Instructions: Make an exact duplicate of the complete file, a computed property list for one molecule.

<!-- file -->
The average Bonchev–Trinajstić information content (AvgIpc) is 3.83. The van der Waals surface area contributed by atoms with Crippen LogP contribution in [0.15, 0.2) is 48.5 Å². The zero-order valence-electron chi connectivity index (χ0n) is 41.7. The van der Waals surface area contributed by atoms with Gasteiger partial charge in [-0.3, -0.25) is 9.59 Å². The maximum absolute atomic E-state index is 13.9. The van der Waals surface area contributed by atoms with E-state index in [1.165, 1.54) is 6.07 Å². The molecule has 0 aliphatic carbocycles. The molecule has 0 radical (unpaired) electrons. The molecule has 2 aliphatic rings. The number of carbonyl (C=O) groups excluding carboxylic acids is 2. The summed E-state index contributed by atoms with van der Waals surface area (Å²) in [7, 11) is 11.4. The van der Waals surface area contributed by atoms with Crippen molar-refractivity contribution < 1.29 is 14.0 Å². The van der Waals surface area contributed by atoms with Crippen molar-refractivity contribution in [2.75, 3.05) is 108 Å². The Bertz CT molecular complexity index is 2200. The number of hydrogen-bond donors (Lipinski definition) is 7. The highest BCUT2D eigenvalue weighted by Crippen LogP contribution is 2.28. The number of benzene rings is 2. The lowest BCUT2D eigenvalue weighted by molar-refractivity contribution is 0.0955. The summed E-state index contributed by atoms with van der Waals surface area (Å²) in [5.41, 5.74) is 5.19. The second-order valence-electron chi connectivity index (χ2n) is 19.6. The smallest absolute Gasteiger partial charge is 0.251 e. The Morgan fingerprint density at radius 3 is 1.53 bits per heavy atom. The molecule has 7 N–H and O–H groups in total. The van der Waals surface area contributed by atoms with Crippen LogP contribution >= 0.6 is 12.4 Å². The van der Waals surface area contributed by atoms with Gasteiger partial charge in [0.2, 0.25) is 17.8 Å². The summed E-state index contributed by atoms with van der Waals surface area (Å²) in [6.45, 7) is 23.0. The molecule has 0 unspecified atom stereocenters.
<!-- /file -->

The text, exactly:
The average Bonchev–Trinajstić information content (AvgIpc) is 3.83. The van der Waals surface area contributed by atoms with Crippen LogP contribution in [0.15, 0.2) is 48.5 Å². The zero-order valence-electron chi connectivity index (χ0n) is 41.7. The van der Waals surface area contributed by atoms with Gasteiger partial charge in [-0.3, -0.25) is 9.59 Å². The maximum absolute atomic E-state index is 13.9. The van der Waals surface area contributed by atoms with E-state index in [1.165, 1.54) is 6.07 Å². The molecule has 0 aliphatic carbocycles. The molecule has 0 radical (unpaired) electrons. The molecule has 2 aliphatic rings. The number of carbonyl (C=O) groups excluding carboxylic acids is 2. The summed E-state index contributed by atoms with van der Waals surface area (Å²) in [7, 11) is 11.4. The van der Waals surface area contributed by atoms with Crippen molar-refractivity contribution < 1.29 is 14.0 Å². The van der Waals surface area contributed by atoms with Crippen molar-refractivity contribution in [2.75, 3.05) is 108 Å². The Bertz CT molecular complexity index is 2200. The number of hydrogen-bond donors (Lipinski definition) is 7. The highest BCUT2D eigenvalue weighted by Crippen LogP contribution is 2.28. The number of benzene rings is 2. The lowest BCUT2D eigenvalue weighted by molar-refractivity contribution is 0.0955. The summed E-state index contributed by atoms with van der Waals surface area (Å²) in [5.41, 5.74) is 5.19. The second-order valence-electron chi connectivity index (χ2n) is 19.6. The smallest absolute Gasteiger partial charge is 0.251 e. The Morgan fingerprint density at radius 3 is 1.53 bits per heavy atom. The molecule has 7 N–H and O–H groups in total. The van der Waals surface area contributed by atoms with Crippen LogP contribution >= 0.6 is 12.4 Å². The van der Waals surface area contributed by atoms with Gasteiger partial charge in [0.2, 0.25) is 17.8 Å². The summed E-state index contributed by atoms with van der Waals surface area (Å²) in [6.45, 7) is 23.0. The molecule has 0 unspecified atom stereocenters.